A United Kingdom Is an Excellent Story of the Tension Between Economic Prosperity and Interracial Love


Good Evening Charles,
Thanks for your insights regarding this film. It initially intrigued me. Now I shall view it.

One question. You write in your post of a "fictional Khama". Was not Seretse Khama a real human figure in the history of Bechualand/Botswana?

Your posts are always interesting, Charles, but when you write about your family, or your past, your work is particularly lyrical, in a way I often find moving. Beyond that, I've often wondered, what is it that Botswana got right, that Zimbabwe and Nigeria got so wrong? Is it just historical contingency? the right, or the wrong, man at the right or wrong time? I'll admit, I've never heard of "kgotla", but I'm intrigued.
I have to admit that I too often think about Africa as undifferentiated or falling into very broad regions, so thanks for the bits of education. And I also really like what you do autobiographically, Charles.
I spent the summer of 1968 in Botswana (right out of high school), hanging out with various Peace Corps volunteers and traveling around the county. It was wonderful. I remember a group of visiting (white) South African teenagers at the Chobe lodge, discussing where their country was going with Apartheid. Basically a heated verlichte vs. verkrampte argument. Enlightening for me!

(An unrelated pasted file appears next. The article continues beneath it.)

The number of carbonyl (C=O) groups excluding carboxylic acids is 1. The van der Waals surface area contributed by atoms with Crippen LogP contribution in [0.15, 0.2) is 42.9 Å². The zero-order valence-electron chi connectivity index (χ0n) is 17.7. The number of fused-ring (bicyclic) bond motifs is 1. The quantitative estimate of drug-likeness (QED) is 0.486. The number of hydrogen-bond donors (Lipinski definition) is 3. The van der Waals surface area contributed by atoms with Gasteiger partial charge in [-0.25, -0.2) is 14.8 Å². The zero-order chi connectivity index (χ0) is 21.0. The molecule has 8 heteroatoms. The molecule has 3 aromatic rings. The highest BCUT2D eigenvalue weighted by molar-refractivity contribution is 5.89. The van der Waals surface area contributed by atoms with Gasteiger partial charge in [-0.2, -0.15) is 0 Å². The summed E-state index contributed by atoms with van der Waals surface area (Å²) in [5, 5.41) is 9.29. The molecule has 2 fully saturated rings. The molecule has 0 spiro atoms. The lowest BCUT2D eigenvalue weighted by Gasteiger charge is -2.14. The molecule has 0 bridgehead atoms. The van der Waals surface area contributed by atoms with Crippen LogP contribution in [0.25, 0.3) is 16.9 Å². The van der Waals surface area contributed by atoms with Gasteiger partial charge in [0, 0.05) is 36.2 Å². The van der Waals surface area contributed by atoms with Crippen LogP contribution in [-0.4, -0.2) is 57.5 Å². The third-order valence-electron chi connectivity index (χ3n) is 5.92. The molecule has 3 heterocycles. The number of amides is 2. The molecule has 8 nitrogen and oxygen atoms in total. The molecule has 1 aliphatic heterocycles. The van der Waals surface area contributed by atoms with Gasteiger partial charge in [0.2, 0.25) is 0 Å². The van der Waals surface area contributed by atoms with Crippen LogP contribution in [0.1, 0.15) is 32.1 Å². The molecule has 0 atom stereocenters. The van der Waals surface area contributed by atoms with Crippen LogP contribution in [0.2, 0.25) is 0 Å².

Thanks for the review; now I've got to see that film.
I thought only socialism led to economic prosperity?
Botswana's democracy only tangentially comes from the kgotla. The rules of the kgotla allowed Tswana males (no women or minorities) over thirty to voice their opinions on the chief's proposals. However, no vote was taken. The chief announced the kgotla consensus, which may or may not have been a consensus. Khama by his behavior and attitudes was very important in both encouraging a democratic system, encouraging a efficient economy, and minimizing tribalism and corruption. Like the chiefs he tended to promote these goals in a fairly authoritarian manner.